# Calculate OCR2A from audio frequency

I'm working on a Arduino-based synthesizer using this tutorial, specifically using a wavetable and 1-bit DAC. I understand that the value for OCR2A register sets the frequency, but how do I calculate the value?

I've seen this list of notes which is great, but I want arbitrary frequencies in Hz...

Here's the code I'm working from:

``````#include <avr/interrupt.h>

// sinewave parameters
#define FREQ 18
#define PI2 6.283185    // 2*PI saves calculation later
#define AMP 127         // scaling factor for sine wave
#define OFFSET 128      // offset shifts wave to all >0 values

#define LENGTH 256      // length of the wave lookup table
byte wave[LENGTH];      // wavetable

void setup() {

// populate wavetable
for (int i = 0; i < LENGTH; i++) {
float v = (AMP * sin((PI2 / LENGTH) * i));
wave[i] = int(v + OFFSET);
}

// set timer1 for 8-bit fast PWM output
pinMode(9, OUTPUT);       // make timer’s PWM pin an output
TCCR1B = (1 << CS10);     // set prescaler to full 16MHz
TCCR1A |= (1 << COM1A1);  // pin low when TCNT1=OCR1A
TCCR1A |= (1 << WGM10);   // use 8-bit fast PWM mode
TCCR1B |= (1 << WGM12);

// set up timer2 to call ISR
TCCR2A = 0;             // no options in control register A
TCCR2B = (1 << CS21);   // set prescaler to divide by 8
TIMSK2 = (1 << OCIE2A); // call ISR when TCNT2 = OCRA2
OCR2A = FREQ;           // set frequency of generated wave
sei();                  // enable interrupts to generate waveform!
}

void loop() {
// nothing to do here!
}

// called every time TCNT2 = OCR2A
ISR (TIMER2_COMPA_vect) {   // called when TCNT2 == OCR2A
static byte index = 0;    // points to each table entry
OCR1AL = wave[index++];   // update the PWM output
asm("NOP; NOP");          // fine tuning
TCNT2 = 6;                // timing to compensate for ISR run time
}
``````
• Shouldn't this be in Arduino.SE? – FarO Jan 25 '16 at 16:09
• Perhaps, didn't realize there was a separate forum. Happy to migrate if that's appropriate. – JeffThompson Jan 25 '16 at 16:10
• Whoever wrote the code for that tutorial needs their head examining. `asm("NOP; NOP");` and `TCNT2 = 6;` are total nonsense and should be removed, as should the `sei();` line from setup (it's unnecessary). Also, the `LENGTH` #define is totally ignored in the ISR, so if it was ever set to something other than 256 the code would break. >_< – Tom Carpenter Jan 25 '16 at 16:46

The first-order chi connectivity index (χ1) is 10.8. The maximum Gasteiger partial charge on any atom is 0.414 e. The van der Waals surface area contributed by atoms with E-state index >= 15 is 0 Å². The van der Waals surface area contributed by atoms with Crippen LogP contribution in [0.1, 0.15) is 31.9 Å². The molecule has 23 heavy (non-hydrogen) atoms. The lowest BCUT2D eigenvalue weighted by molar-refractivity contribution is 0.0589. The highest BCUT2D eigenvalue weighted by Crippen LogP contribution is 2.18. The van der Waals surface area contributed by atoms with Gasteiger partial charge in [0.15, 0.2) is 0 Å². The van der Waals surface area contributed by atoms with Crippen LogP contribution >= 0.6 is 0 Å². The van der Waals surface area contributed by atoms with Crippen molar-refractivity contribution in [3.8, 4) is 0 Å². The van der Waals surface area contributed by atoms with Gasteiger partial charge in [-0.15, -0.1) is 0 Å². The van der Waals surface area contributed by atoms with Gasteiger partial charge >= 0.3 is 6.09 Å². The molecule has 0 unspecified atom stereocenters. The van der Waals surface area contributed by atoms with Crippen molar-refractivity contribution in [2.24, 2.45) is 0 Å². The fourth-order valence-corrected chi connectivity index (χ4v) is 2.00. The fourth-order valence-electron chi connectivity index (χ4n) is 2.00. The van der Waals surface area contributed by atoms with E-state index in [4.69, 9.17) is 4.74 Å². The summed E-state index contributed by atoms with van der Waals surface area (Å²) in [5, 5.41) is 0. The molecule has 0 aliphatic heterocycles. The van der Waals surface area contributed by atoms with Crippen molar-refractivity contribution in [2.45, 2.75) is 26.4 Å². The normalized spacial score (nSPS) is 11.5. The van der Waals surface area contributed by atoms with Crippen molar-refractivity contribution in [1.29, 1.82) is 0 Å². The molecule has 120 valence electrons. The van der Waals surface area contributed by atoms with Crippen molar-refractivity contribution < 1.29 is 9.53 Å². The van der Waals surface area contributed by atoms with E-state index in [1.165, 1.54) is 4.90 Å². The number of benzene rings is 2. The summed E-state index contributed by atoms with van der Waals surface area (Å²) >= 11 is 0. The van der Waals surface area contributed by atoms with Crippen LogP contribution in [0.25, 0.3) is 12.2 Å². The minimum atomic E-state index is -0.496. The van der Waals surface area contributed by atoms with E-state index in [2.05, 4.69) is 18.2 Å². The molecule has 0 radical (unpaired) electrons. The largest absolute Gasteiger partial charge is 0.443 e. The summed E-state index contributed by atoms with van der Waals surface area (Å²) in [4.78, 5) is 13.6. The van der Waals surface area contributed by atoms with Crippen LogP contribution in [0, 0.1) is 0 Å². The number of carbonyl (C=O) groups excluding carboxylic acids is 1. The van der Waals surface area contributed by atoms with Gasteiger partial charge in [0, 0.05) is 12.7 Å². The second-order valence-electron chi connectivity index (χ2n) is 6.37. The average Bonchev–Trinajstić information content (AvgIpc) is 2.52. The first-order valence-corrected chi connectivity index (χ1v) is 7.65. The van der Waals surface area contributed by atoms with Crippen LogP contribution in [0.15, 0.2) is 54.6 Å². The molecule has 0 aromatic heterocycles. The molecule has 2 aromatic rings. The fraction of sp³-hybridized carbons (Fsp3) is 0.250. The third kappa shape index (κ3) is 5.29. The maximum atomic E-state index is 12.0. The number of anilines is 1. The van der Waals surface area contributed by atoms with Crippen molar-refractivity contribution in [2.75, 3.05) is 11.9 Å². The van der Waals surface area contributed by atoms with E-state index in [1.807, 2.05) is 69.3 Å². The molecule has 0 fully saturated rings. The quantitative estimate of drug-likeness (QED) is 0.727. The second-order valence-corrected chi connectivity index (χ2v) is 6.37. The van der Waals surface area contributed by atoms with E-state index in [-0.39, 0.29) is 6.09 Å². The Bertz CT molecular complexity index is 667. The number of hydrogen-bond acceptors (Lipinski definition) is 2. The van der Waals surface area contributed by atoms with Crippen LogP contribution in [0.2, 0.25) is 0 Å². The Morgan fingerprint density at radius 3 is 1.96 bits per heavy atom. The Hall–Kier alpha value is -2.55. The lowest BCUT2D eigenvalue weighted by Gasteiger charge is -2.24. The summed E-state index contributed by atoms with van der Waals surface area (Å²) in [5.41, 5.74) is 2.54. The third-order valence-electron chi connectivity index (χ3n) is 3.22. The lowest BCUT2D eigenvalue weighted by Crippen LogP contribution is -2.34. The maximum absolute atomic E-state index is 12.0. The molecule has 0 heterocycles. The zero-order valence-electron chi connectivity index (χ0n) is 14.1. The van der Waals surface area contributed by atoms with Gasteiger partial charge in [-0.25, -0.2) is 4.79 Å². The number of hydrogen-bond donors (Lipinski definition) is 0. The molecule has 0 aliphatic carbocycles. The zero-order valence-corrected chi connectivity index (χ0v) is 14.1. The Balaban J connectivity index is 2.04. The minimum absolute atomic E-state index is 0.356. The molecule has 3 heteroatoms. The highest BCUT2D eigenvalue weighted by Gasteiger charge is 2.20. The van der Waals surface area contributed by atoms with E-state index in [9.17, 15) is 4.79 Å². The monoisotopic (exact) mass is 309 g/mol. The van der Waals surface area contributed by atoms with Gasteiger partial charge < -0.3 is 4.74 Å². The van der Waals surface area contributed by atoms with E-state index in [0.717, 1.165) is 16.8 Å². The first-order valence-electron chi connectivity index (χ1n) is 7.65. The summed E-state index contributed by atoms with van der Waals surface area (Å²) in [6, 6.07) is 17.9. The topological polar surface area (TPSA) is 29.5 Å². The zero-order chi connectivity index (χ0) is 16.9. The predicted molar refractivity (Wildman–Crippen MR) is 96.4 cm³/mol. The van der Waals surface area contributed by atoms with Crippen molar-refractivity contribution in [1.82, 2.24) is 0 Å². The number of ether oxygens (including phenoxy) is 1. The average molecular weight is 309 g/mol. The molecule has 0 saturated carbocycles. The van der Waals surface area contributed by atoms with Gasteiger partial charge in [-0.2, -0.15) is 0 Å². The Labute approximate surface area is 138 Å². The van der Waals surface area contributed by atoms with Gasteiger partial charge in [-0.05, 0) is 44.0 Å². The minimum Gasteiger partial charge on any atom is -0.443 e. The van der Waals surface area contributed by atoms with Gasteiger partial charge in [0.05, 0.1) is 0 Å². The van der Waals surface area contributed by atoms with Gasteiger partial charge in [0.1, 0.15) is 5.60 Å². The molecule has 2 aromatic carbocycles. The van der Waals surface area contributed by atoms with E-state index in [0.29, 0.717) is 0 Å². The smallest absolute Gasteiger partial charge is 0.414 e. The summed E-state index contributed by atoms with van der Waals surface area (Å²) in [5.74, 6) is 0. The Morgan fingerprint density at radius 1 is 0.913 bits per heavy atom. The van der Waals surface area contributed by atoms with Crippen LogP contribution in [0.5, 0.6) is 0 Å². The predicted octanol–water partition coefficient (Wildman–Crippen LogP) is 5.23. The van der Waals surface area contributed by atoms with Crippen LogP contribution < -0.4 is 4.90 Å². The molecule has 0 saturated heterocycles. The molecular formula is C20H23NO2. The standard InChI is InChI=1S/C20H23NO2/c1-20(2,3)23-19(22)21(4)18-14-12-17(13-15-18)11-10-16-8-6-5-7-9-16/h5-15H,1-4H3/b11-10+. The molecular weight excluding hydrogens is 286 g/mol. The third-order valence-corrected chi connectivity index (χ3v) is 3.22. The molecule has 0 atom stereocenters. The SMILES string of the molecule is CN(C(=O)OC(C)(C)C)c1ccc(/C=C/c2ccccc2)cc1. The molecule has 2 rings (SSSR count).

• Hmm, I tried it without `TCNT2=6` and got a lot more high-freq partials. With `TCNT2=6` but no `asm("NOP;NOP")` I get no audio, just buzzing. It seems to be fine without `sei()`, but (obviously) my timer programming is really bad, and I don't entirely understand what they do. – JeffThompson Jan 25 '16 at 16:51
• Well the `asm()` statement that according to the comments adds two nops only adds one, so... – Tom Carpenter Jan 25 '16 at 17:00

The equation to calculate it is given in the first article you linked: The 2MHz value comes from the factor of 8 prescale on the 16MHz clock and 256 is the size of the lookup table specified by your `LENGTH` define. If you start from a frequency you want to synthesize, just use the above equation to solve for the necessary value of OCR2A. Note that since you have to input integer values to OCR2A, you can't really achieve arbitrary frequencies, but you're certainly not locked in to the values given in the supplemental musical note PDF you reference.

So, to solve for OCR2A:

``````OCR2A = TCNT2_rate / (desiredFreq * wavetableLength);
``````
• Thanks! It took me a while to figure out that the equation told me that! So, my math is really terrible: how do I swap the equation to get me OCR2A from frequency? :) – JeffThompson Jan 25 '16 at 16:31
• @JeffThompson just swap them over in the equation (stick frequency where OCR2A is, and vice versa) – Tom Carpenter Jan 25 '16 at 16:35
• Sorry, feeling really stupid: so `OCR2A = TCNT2/(freq*tableLen)`? – JeffThompson Jan 25 '16 at 16:41
• @JeffThompson Yep, that's correct. – Cheibriados Jan 25 '16 at 16:45
• As Cheibriados said, you won't get arbitrary frequencies. From the table you linked you can see that OCR2A of 15 gives you a frequency of 523.25 Hz, and making it 16 gives you a frequency of 493.88 Hz. Thus you cannot get any frequencies in-between. – Nick Gammon Jan 25 '16 at 21:19